Review by Norma Bagot
|Sunday 7th January 2018
Oliver Wass harp
Henry Roberts flute
Bach: Flute Sonata in C major
Gluck: Dance of the Blessed Spirits
Telemann: Fantasy for solo flute
Debussy: Syrinx (solo flute)
De Falla: Spanish Dance no. 1 (solo harp)
Bartok: Selection from the Suite Paysanne Hongroise
Chopin: Variations on a theme of Rossini
Piazzola: Histoire du Tango
Those people who braved the cold, icy weather to attend Keswick Music Society’s concert on Sunday were rewarded with a delightful, well-programmed and beautifully performed concert. Oliver Wass (harp) and Henry Roberts (flute) may be young but they showed great maturity in their ensemble playing and in the balance of their programme.
They opened with the J. S. Bach Flute Sonata in C major which provides the flute with a continuous melodic line and very few rests. It demands very controlled playing and the ability to shape the music. After a slightly nervous start, Henry Roberts provided an understated, beautiful rendition of the sonata playing with controlled vibrato and expressive dynamics. Oliver Wass’s accompaniment immediately showed him to be sympathetic and understanding of the music. His muffling of the lower notes of the harp maintained a good dynamic balance with the flute in this gentle piece and that balance continued through their performance of Gluck’s ‘Dance of the Blessed Spirits’
The solo items which followed highlighted the players’ ability to take the notes and turn them into an emotional music experience. It is one thing to read the notes & play them technically; it is another thing to create emotions and take the audience with you through a story. In Debussy’s ‘Syrinx’, Henry Roberts played with a pure sound across all of the registers using pauses and dynamic changes to create a wonderful, imaginative scene. The audience hung on the sound especially as the final notes died away to nothing. By contrast, Oliver Wass gave a lively performance of De Falla’s ‘Spanish Dance no. 1’. He mastered the pedals of the harp, making it look effortless and created dynamic contrasts which are not easy to obtain from the instrument.
The second half started with Bartok’s ‘Suite Paysanne Hongroise’ which was full of folk rhythms, challenging whilst sounding simple. Whilst introducing the next piece, Chopin’s ‘Variations on a theme of Rossini’, Henry Roberts joked about this being the ‘harps revenge’. The flute part grows steadily faster with rapid downward arpeggios in the third movement and staccato arpeggios in the fourth. Throughout, the harp maintains a simple oom-pah accompaniment which gives a basic harmonic support. Both players looked like they were enjoying the charm of the piece. The concert ended with Piazzola’s ‘Histoire du Tango’ which allowed Oliver Wass to demonstrate his talents as a percussionist, beating out rhythms on the casing of the harp. There was a great variety of moods swinging from strong, rhythmical to slow, calm moments. The second movement in particular showcased some beautiful, soft harp playing. It was an exciting piece to end the concert.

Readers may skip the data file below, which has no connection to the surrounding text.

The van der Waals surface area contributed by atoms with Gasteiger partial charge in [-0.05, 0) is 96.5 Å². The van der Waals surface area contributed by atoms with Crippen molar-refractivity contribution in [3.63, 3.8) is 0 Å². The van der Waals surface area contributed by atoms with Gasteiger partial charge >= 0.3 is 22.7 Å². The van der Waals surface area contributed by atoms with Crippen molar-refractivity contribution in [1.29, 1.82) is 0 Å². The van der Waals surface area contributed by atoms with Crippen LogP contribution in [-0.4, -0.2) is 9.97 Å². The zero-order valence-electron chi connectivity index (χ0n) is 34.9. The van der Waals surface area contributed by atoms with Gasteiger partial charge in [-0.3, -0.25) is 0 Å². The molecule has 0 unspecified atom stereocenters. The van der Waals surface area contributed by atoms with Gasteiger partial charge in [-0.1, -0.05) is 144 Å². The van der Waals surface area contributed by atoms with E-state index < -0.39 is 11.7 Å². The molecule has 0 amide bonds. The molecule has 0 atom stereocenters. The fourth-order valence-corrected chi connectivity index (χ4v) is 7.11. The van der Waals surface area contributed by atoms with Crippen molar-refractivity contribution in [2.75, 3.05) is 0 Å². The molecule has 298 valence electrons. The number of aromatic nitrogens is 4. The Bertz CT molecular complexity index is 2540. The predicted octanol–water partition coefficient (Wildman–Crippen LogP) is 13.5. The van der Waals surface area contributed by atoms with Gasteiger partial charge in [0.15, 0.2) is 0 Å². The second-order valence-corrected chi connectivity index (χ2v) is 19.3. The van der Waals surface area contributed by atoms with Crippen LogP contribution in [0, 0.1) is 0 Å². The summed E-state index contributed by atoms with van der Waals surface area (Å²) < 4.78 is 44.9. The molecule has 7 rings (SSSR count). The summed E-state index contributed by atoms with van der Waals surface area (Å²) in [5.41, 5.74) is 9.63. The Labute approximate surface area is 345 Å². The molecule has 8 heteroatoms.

Thanks have to go the Countess of Munster Trust who sponsored this concert and provide support to countless young musicians. They have found two stars in Oliver Wass and Henry Roberts.
Review by Angela Turner
|Sunday 10th December 2017 7.30pm
John Tomlinson bass
Christopher Glynn piano
Wagner: Wotan’s Journey - all of Wotan’s monologues from the Ring
Schubert was 32. He was dying from syphilis. In his Schwanengesang, his Swansong, he sang of love and death. John Tomlinson, with flowing white hair and a white beard, is forty years older. He sang of love and death, but the wonderful bass voice and the feeling and the vision were not those of a young man. He strode around the stage, embodying the music, the rustling trees, the towering cliffs. His voice was tender, muted but not lyrical when he sang of love’s yearning in the serenade (Standchen). His voice was dark and deep and resonant as he sang of woe and despair in Resting Place, In the Distance, and especially, Atlas. His heroic voice seems made for the overwhelming desolation of this song. It quavered on the moment of darkest despair. In The Town as he is rowed through the mists towards a lost love – Christopher Glynn’s piano picturing the pale, eerie sun, as it so deftly painted the atmosphere throughout the cycle – the singer might have been moving over the waters to his own death. And in that most disturbing of all Schubert songs, as he gazes at the deserted house of one he loved and sees only his ghostly self in the pallid moonlight, there was a feeling of unearthly unease.
Sir John became these songs. He was not, like Franz Schubert, a young man with a life’s passion unsatisfied, facing a tragic death, but an old man, freighted by despair, who had known a life’s passion.
After the interval Sir John came on stage. That voice which seemed to quaver with despair as he sang Atlas, was, in fact, struggling. He could not take on the demanding role of Wotan as he sang excerpts from Wagner’s Ring Cycle. His heroic cloak remained draped over the back of his chair, voiceless and lifeless. It was a sad end to what had been, despite the problems, a moving performance.